Wired: Media beat Obama to the punch

Best-laid plans: Media beat Obama to the punch


from Wired News

WASHINGTON (AP) — Sen. Barack Obama’s pledge to supporters that they would be the “first to know” his running mate turned out to be a savvy but unworkable communications strategy.

The Democratic presidential candidate got scooped by the media on his own announcement, done in by dogged reporting, loose-lipped party insiders and the limits of technology.

But all was not lost. He amassed a huge database of cell phone numbers and e-mail addresses for the fall campaign.

Obama’s plan to use text messaging to announce his choice was a first in politics. He had promised supporters that by providing cell phone numbers and e-mail addresses they would be “part of this important moment” – the revelation of his choice for vice president.

The text message announcing Biden as Obama’s pick began filtering across the U.S. at 3:02 a.m. EDT Saturday, when most people were asleep. By then, it was old news, by today’s standards. The media had reported the pick more than two hours earlier.

Michael Silberman, a partner at online communications firm EchoDitto, said the campaign gambled when they made such a high-stakes promise and find themselves in a precarious situation where they could risk a great deal of trust with supporters.

“For Obama supporters, this is like finding out from your neighbor instead of your sister that she’s engaged – not how you want or expect the news to be delivered,” Silberman said.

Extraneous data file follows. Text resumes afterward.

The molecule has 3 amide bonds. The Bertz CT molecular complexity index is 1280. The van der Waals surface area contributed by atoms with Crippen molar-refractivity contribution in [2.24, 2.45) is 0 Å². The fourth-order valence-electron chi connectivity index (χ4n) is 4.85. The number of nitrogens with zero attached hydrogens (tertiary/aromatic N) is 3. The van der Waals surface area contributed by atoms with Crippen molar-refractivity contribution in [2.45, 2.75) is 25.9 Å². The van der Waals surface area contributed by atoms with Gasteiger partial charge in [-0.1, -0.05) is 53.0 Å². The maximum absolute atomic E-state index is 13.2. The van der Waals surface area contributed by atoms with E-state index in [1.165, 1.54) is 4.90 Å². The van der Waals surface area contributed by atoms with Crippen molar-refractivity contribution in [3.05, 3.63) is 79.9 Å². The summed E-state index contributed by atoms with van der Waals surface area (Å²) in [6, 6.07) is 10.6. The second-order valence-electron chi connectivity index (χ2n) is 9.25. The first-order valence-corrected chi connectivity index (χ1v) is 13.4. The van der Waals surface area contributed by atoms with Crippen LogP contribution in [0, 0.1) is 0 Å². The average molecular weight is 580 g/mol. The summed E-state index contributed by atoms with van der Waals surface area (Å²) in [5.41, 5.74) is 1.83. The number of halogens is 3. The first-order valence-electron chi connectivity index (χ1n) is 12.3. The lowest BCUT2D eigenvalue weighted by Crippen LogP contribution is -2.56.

The campaign won’t say how many people signed up to receive the text message, nor will the small Washington, D.C., company that handled the imposing chore.

“It’s a big number,” said Kevin Bertram, the 37-year-old founder and CEO of Distributive Networks.

The 16-employee firm, which built the text messaging system, has higher-paying clients. According to Federal Election Commission records, it has received about $130,000 from the Obama campaign, not including August.

But no account has a higher profile, Bertram said.

“We have seen some text campaigns in the many hundreds of thousands of opt-in mobile users over the past couple years, all in the consumer products-services realm,” said Verizon Wireless spokesman Jeffrey Nelson. “This is the first massive effort in the political world.”

He said the scale appeared similar to Olympics updates, which occur several times a day.

CTIA, the wireless industry’s lobbying organization, says in the month of December alone, there were more than 48 billion text messages sent in the U.S.

The real test for Distributive Networks was speed.

“It’s a pretty big challenge, because we’re under a strict time constraint to get all those messages out,” Bertram said.

Simultaneous delivery of millions of text messages is impossible. The messages must be routed to the carriers, which themselves may have bottlenecks.

Bertram said it took about 15 minutes for the bulk of the messages to get through the system. Meanwhile, the campaign posted the veep choice on its Web site.

The Obama campaign has worked closely with Bertram’s company, asking for added features in the text messaging campaign – like the ability to text supporters based on their ZIP code, a capability that allows for targeted voter-turnout campaigns.

Once the Obama campaign composed and sent the message, it was largely an automated process. The instant the campaign pushed the button, the message text flashed on Bertram’s laptop.

The CEO said he was “nervous, confident, relieved and sleepy all at once” as he watched the text message move through the system.

“Mobile marketing” is a relatively new phenomenon in politics, but one the Obama campaign has capitalized on it like no other.